Jurors receive relatively little compensation for their service – so do you have an obligation to help?
In New Zealand, jurors receive a fairly paltry level of compensation and often find themselves out-of-pocket after they’re called up – so do employers have an obligation to help out?
“There is no statutory requirement to make up the difference but a number of employers elect to do so – this is just a matter for negotiation between employers and employees,” he tells HRD.
Of the employment agreements he’s seen, Blake says around 20 per cent have included specific measures to reimburse staff for jury service. Of those 20 per cent, Blake says many employers choose to do so because they believe it’s an important social service.
“With people being so busy in this day and age, it’s a lot harder for juries to be populated and it’s very common for there to be a real difficulty in getting a jury together,” he says.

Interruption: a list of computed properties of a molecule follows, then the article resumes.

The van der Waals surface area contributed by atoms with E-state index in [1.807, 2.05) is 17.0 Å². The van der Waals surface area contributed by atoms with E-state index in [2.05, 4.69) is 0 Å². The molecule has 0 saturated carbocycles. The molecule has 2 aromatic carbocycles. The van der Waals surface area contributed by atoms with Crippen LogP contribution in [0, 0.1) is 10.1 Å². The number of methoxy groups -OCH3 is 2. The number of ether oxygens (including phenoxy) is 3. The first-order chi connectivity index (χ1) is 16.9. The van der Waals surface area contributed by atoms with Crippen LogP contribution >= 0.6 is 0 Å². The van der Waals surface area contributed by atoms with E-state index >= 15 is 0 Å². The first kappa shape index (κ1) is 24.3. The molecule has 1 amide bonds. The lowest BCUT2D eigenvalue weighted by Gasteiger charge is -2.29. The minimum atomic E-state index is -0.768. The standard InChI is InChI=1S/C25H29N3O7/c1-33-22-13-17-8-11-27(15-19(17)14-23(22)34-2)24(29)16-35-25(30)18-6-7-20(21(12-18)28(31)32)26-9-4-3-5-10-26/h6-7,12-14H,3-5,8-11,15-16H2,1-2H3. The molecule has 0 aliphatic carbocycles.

“Some employers like to think that they’re part of the solution to that by assisting the employee and ensuring they’re not disadvantaged in any way.”
Currently, jurors receive $62 every day for the first five days they attend court – on the 6th and subsequent days, their compensation jumps to $80 per day.
According to the Ministry of Justice, jurors also receive additional pay for staying late and can claim back expenses for travel and childcare. They can also apply for a government top-up if they can prove they will suffer financial hardship as a result of serving.